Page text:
When is it Best to Prune Ivy for Wildlife?

Ivy (Hedera helix) is a fine-looking plant with waxy evergreen foliage and berries that are synonymous with the winter season. Its ability to spread quickly often makes it unpopular with humans but for wildlife, it’s a vital source of food and shelter.

Ivy berries in the snow.
Ivy berries in the snow, winters life saving bounty.

Saving for a Rainy Day

During winter some creatures hibernate whilst others tough out the cold months as best they can.

Bumblebees, ladybirds, and some butterflies will seek shelter as it gets colder entering a dormant state until temperatures rise again and food becomes more readily available. For these creatures, the late autumn nectar that ivy provides is essential, it gives them a last-minute food source they can access right up until the moment they enter their dormant winter pause.

By comparison, honey bees overwinter as a colony and do not enter a dormant state. Instead, they stay active deep in their nest where workers will huddle around the queen ‘shivering’ to generate small amounts of heat from friction. To survive the long winter months the colony will live off nectar and honey reserves stored within their nest. Again, ivy and other late flowering plants will give them a vital final source of nectar available just before it becomes too cold to fly.

Winter Oasis

It’s not just the insects that benefit either, during the cold days of winter resident animals such as birds and small mammals will feed on the ivy’s winter berries which have been found to have the same weight for weight calorific value as Mars bars. They don’t, however, taste like Mars bars and are in fact poisonous to us humans, so don’t try cashing in on this winter crop yourself.

Ivy leaves.
Ivy’s dense, waxy, evergreen foliage provides shelter in the cold winter months.

Bed and Breakfast

Ivy is also an important source of shelter from the punishing cold and dampness of the winter months. The thick mass of waxy, evergreen leaves hides an inner matrix of interwoven stems that provide an ideal roosting place for birds protecting them from the worst that the winter months have to offer.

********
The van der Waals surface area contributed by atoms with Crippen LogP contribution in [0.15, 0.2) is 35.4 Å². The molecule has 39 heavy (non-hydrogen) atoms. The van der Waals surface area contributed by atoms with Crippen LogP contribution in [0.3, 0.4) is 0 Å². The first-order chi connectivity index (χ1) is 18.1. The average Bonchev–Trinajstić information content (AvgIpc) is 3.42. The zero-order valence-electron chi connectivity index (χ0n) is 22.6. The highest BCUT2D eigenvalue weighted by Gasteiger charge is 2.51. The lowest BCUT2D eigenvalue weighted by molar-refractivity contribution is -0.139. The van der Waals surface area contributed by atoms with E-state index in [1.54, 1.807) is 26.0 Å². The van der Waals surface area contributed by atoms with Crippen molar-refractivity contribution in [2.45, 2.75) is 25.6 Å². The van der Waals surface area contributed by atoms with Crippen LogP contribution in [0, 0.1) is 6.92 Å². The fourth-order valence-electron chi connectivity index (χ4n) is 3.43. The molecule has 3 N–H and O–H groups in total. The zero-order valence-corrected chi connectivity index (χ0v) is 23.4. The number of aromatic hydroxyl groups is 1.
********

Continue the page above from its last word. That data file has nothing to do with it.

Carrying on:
When to Prune Ivy for Wildlife.

Ivy is a boisterous and hardy plant that is not backward in coming forward. It quickly grows spreading in all directions enveloping all in its path. Because of this, you may be asking yourself:

When is the best time to prune ivy to keep it under control whilst providing the maximum benefit to wildlife?

The answer is generally around late winter after the worst of the hard weather. This leaves the ivy for the wildlife for as long as possible whilst also giving it a full growing season to deliver next winter’s life-saving crop of flowers and berries.


Leaving the crop for as long as possible is good, but, if you prune too late you may disturb early nesting birds. Some birds may nest as early as February but nesting times are becoming increasingly hard to predict due to climate change.

So…before you prune, consider the following:

  • Check for nesting birds, watch the patch for busy parents and inspect it for any signs of nest building.
  • If you can, leave some sections un-pruned, consider trimming a different part of your ivy patch each year.
  • If in doubt – leave it be – untidy vegetation is great for wildlife and it’s always better to be safe than sorry.


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